Console MMOs-an informal history

First off, and the progenitor of them all, Phantasy Star Online. This first was released on the Dreamcast in 2000, with the sequel Episode 2 released shortly after. It moved over to the Gamecube in 2002 as a bundled edition of the first two games called PSO episode 1 and 2, and for the longest time was the only console MMO, as well as the only online Gamecube game.

PSO is a mixed bag. It was incredibly addicting. Milkman in his EGM review of it mentions he unplugged his fridge rather than stop. However saving data offline in the VMU led to insane hacking and gamesharking enabled people to delete your characters. The game’s economies were ruined by duplicating items as well. Still, the overall design and aesthetics beat many current MMOs even in player fun, with some of the most memorable bosses in any game.

Everquest Online Adventures was next, coming out in Febuary 2003. This game was the first true MMO in the states, a console version of the original EQ designed by SOE and released on the PS2. It was unique in that it didn’t need a hard drive. All the data was loaded from the DVD with a small memory card file for updates. However, this game was notorious for killing your PS2 due to the tremendous amount of disc access. It released an expansion, EQOA frontiers, later in the year.

This game was actually very good. It was a fusion of classic EQ and a more simplified, streamlined one. While the graphics were poor, approaching basic PSone quality, the world was vast and deep. In many ways it was superior than the next game listed. As far as I know EQOA still is active today, but is lucky to have 10k subscribers. SOE’s station pass still subsidizes it, but the game is impossible to find.

SOE released an action RPG called Champions of Norrath in 2004. It was similar to both Baldur’s Gate and PSO, and did well enough to get a sequel in 2005. Both were for the PS2, and both are borderline MMOs, being more instanced diablo clones.

Also in 2004 was a little known game that would eventually build an empire in Japan. Monster Hunter is a PSO-style game where you kill gigantic dinosaurs to harvest materials to build your character up over time. While the PS2 launch here was very niche, it spawned 2 more sequels in japan and is probably the only reason the PSP survived there at all. It has a rep for deep, hardcore grinding play. Currently a Wii version is planned.

Next is the big hitter, Final Fantasy XI. While technically it predates EQOA, its console release date in the US was 2004. FFXI was bundled in with the PS2 harddrive, enabling a much deeper world and better focus on graphics and gameplay. It also for the longest time was extremely popular, its combined playerbase topping 500k, which beats current games like LOTR and EVE.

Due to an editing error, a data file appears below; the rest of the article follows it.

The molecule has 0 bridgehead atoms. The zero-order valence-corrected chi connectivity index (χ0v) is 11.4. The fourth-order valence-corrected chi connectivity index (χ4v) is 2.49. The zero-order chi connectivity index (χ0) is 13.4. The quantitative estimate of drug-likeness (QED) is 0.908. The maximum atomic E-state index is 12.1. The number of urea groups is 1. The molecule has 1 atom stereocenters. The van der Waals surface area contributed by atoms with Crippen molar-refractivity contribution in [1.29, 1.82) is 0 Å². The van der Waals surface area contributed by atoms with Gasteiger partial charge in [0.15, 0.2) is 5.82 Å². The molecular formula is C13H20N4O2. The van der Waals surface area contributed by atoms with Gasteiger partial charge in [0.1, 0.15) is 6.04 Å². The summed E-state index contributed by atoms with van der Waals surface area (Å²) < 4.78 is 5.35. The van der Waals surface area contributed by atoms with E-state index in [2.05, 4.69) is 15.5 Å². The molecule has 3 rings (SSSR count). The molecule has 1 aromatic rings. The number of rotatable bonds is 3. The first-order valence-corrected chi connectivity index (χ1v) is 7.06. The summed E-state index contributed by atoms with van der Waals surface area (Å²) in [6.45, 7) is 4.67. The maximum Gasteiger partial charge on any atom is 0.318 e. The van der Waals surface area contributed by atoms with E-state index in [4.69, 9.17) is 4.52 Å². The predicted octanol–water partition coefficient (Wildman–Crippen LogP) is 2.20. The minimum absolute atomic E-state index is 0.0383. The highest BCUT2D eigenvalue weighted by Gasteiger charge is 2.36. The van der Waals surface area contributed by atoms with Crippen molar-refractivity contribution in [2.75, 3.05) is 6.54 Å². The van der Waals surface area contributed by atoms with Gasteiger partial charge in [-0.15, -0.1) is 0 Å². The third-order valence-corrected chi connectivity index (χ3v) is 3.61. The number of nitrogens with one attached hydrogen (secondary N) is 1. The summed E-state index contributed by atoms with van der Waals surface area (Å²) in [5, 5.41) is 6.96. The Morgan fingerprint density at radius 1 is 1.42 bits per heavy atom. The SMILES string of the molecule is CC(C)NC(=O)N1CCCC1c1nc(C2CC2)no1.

FFXI had a lot of problems though. The Japanese version released first by 2 years, and the PC version by 1. So that means PS2 players were coming into a 2 year old game. PC players also used bots and third party apps to gain advantages console players couldn’t replicate, and always accused the PS2 console roots of holding the game back. However, this game has been the benchmark for console success. It had 3 expansions-Chains of Promathia, Tales of Aht Urghan, and Wings of the Goddess, as well as 3 micro-expansions.

In 2005 SE also released another MMO based on its mech series, Front Mission Online. This lasted 3 years, but was never released in the states. Another Japan-only release in 2005 was .hack//fragment, an online version of the .hack series of RPGS, which were ironically about replicating a MMO. Both games I never played, both were on PS2

Phantasy Star Universe was next, released in 2006 for both the PS2 and 360. I have fond memories of the 360 beta, which was packed to overflowing, and for a time it looked like this would be the big thing. However some poor design decisions and restricted content at launch wore player enthusiasm out. An expansion was released, ambition of the illuminatus. This is notable in that for the 360, it was the first console expansion released purely digitally. While FFXI did so later, the expansions were little more than a quest line and rewards.

An honorable mention goes to both Phantasy Star Zero and Final Fantasy Crystal Chronicles for the Nintendo DS. Both are technically MMOS in design, but Nintendo requiring friend codes makes them not true ones. Also, True Fantasy Online for the Xbox deserves a mention for being canceled, despite being in an advanced state of completion.


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